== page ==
Much relieved, the employee quietly let slip that she no longer feared for her job. The long-term employees around her were horrified: they understood how the bell was used, but hadn’t realized the lack of it ringing could have such a profoundly negative effect. Symbols matter, but their meaning may not be universal.
Marketing collateral, annual reports, and other formal organizational communication rely on symbols to communicate to both insiders and outsiders. But for all of the structure applied to them, they may not carry the same meaning for their different audiences. Think of BP’s logo. What it stands for inside the company and what it stands for in the community at large may vary quite a bit, especially after the recent gulf oil catastrophe. The impact of that one symbol, the logo, is so profound that independently owned BP-branded gas stations have seen 15 to 40 percent drop-offs in customer traffic. Their owners are now looking to resurrect a past symbol—the Amoco brand torch logo—in an attempt to help customers rethink their gas (petrol) purchase choices.
If we attempt to accelerate the growth of a culture of innovation in an organization, we have to be clear about the symbols at play, and which ones we might choose to modify in order to influence the behaviors we desire. Answers to the following questions may be helpful in assessing what matters most: How is meaning generated? What do people find meaningful about the work they are doing? How are they connected to the whole enterprise? How do they sense it, feel it, know it?
Only with answers to questions like these should we seek to leverage change across the organization.
“When you combine ignorance and leverage, you get some pretty interesting results.”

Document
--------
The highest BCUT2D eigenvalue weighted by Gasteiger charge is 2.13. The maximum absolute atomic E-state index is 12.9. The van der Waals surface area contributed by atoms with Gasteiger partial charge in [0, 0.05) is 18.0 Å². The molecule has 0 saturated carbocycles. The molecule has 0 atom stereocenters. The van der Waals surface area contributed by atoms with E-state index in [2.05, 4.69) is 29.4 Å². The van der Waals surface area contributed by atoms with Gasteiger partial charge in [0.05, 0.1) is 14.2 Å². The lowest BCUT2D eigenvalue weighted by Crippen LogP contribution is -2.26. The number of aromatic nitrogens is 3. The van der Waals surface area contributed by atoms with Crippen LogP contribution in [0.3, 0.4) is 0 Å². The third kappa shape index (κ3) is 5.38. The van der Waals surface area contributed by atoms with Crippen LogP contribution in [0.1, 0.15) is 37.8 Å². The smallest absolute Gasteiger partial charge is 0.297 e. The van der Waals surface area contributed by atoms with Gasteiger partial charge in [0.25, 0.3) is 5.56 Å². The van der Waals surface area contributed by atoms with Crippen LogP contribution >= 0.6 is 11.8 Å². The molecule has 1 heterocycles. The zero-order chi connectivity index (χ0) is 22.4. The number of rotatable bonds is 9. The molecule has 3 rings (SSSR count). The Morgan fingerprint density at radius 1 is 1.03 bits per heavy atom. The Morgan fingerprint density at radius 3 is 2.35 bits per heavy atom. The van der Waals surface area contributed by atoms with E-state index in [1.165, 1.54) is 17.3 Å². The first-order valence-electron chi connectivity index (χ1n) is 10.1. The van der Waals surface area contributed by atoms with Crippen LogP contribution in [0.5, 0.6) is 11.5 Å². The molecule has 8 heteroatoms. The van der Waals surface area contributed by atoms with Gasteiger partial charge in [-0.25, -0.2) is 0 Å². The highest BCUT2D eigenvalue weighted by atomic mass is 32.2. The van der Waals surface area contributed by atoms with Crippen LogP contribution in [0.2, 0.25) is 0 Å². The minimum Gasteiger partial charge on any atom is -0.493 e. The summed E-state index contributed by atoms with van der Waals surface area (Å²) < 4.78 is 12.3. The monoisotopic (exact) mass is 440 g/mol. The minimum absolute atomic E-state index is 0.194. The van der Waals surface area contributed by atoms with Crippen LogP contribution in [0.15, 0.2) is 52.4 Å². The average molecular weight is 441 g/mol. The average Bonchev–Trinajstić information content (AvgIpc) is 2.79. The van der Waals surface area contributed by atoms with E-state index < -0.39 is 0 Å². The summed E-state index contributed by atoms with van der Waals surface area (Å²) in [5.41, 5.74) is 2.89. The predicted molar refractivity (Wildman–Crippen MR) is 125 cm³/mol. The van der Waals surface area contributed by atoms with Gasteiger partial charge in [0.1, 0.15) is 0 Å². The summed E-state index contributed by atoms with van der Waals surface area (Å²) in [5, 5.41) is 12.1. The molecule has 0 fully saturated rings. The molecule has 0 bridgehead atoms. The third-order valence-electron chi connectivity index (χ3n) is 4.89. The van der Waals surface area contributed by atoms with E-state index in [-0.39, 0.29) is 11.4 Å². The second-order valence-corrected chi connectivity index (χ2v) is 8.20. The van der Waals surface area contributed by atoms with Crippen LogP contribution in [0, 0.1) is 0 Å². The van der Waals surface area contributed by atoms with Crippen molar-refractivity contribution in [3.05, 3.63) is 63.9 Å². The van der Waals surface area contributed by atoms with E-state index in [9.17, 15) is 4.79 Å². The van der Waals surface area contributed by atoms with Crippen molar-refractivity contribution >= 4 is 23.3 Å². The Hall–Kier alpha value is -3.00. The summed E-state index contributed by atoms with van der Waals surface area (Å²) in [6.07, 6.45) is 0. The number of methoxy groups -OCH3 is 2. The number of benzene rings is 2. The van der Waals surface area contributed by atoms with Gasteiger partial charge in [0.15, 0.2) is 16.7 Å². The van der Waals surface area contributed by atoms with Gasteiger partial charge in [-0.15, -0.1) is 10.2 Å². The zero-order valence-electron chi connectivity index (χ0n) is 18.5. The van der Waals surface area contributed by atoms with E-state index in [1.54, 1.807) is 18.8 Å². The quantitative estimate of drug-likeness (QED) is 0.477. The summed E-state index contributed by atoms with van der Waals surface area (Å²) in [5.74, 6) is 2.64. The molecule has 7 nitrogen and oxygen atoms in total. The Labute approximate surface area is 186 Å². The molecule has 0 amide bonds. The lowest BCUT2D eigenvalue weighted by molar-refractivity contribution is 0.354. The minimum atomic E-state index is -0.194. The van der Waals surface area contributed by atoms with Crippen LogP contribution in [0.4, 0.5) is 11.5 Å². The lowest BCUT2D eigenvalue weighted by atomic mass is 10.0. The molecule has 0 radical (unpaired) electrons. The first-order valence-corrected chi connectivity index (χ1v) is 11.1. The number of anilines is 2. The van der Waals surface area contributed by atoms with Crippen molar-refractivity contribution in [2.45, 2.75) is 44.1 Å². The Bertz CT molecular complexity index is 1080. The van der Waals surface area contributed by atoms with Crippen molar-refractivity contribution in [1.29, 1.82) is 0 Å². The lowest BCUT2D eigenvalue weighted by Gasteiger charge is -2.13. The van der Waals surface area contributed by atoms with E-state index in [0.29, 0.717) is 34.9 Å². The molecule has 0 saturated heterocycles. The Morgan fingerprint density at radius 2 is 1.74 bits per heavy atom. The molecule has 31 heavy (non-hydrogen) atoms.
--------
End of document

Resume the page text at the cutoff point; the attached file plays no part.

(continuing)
- Warren Buffett
Organizational symbols provide a way for members to understand the identities and values that come along with a major organizational change. More broadly, symbols—as the physical manifestations of organizational life—help organizational members and observers integrate their experiences into coherent systems of meaning. The physical environment helps people encountering the organization make sense of it as a coherent whole. They key is not to contradict those symbols, but to adapt and shift them so that they influence the new behaviors you seek. Whether it is customers’ needs identification, idea generation, or effective commercialization, the symbols you employ will speak volumes about what you intend for them to understand and do.
To use symbols to leverage the practice of innovation in organizations, we must carefully modify them to enhance and promote the necessary behaviors. Because they reflect implicit and tacit aspects of culture by generating emotional responses from organizational members and representing organizational values and assumptions, symbols can rapidly galvanize an organization’s members. In an organization that seeks to promote cross-functional collaboration, what happens when the physical layout of the organization is changed so that cross-functional teams and groups are seated together? What happens if they are co-located around open areas for collaboration? Changing where people sit may have a profound effect on their behavior.
Where in the organization are there already existing symbols of innovation? How might you take what is already working well to influence the behavior of the wider organization membership?
Symbols elicit internalized norms of behavior, linking members’ emotional responses and interpretations to organizational action. They frame experience, allowing organizational members to communicate about vague, controversial, or uncomfortable organizational issues. And they integrate the entire organization in one system of signification. If you make innovation significant, then you have to make its significance apparent, otherwise the path to success will be unclear and little traveled.
Andrew [Drew] Marshall is the Principal of Primed Associates, LLC, a consulting firm based in Princeton Junction, New Jersey focused on improving the culture of innovation within their clients.